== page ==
To celebrate the snowy but warm (well warmish) winter wonderland, we headed out this weekend to enjoy the snow. Specifically we went with Elvira, a friend, to assist her in her new hobby – sled dog racing. You know the kind of thing – team of huskies pulling human being through the tundra for no reason other than they are dogs, and will do any old shit that humans ask them to. In fact, I can say that this weekend has confirmed both of my concerns about dogs.

1. That they are (as mentioned) insanely willing to humiliate and exhaust themselves for the sake of their humans.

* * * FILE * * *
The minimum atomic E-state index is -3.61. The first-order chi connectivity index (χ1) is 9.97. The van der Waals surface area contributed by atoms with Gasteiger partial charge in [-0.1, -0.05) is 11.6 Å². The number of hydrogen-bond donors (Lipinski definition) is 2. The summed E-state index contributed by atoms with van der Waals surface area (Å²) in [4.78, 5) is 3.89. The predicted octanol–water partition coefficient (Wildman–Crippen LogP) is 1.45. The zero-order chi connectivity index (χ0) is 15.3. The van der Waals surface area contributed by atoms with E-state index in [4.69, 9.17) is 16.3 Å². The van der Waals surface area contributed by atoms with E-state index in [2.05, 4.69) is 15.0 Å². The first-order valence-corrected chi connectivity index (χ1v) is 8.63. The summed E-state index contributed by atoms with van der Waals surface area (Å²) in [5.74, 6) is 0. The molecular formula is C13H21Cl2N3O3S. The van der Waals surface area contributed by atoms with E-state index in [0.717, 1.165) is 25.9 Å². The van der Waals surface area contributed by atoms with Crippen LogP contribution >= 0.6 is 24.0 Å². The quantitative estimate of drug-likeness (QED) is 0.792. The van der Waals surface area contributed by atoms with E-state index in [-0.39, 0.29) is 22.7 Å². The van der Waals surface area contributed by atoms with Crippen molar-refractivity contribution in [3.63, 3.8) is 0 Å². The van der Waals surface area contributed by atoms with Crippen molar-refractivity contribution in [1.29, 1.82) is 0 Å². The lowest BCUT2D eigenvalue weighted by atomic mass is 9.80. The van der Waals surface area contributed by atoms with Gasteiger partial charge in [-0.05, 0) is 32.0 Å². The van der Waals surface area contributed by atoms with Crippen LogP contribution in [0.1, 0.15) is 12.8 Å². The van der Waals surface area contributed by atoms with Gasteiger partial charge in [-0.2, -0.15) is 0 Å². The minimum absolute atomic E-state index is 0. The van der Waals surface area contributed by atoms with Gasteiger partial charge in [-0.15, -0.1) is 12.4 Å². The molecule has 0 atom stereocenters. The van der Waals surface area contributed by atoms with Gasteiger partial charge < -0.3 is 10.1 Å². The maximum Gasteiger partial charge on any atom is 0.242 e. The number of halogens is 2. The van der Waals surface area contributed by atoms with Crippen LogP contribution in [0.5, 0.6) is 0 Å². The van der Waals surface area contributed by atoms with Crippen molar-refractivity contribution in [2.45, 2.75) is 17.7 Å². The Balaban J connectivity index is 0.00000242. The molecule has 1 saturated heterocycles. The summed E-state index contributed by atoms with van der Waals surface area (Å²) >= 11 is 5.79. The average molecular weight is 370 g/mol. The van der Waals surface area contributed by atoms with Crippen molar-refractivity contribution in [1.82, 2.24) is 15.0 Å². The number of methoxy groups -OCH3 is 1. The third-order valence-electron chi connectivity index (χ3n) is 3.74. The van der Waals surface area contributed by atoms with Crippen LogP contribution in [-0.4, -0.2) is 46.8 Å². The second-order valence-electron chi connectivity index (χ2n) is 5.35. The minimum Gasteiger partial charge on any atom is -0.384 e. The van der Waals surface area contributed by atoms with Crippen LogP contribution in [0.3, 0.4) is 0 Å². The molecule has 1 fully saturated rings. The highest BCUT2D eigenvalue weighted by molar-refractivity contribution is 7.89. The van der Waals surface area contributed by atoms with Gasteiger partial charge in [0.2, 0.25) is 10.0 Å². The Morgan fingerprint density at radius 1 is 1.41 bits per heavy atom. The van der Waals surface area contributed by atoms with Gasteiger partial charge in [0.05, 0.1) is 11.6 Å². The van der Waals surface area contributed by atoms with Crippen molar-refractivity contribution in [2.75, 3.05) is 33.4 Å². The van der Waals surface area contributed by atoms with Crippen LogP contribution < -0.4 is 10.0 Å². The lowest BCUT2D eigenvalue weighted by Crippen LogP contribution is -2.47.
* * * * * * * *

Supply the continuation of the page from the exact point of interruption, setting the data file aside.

2. That they stink. Fortunately our two trips in Elvira’s minivan to different locations from which to begin these mini-iditarods were both short. Being cooped up in a confined space with dogs who are not well acquainted with the concept of personal hygiene can be a trying experience. Even the 15 kms we had to travel at times became an olfactory endurance test. On Saturday’s trip the dogs stopped to partake in the gastronomic delights of a pile of horse shit (Hungarian: Lo Szar – see how my language skills are coming along). Subsequently (and unsurprisingly) on our way home one of them proceeded to vomit this delicious feast back up. Let me tell you if you’ve never spent time in a confined space with horse shit that has been chucked up by a husky, then you’ve never lived. To give an indication of how bad it was, I can honestly say that parmesan cheese smells better.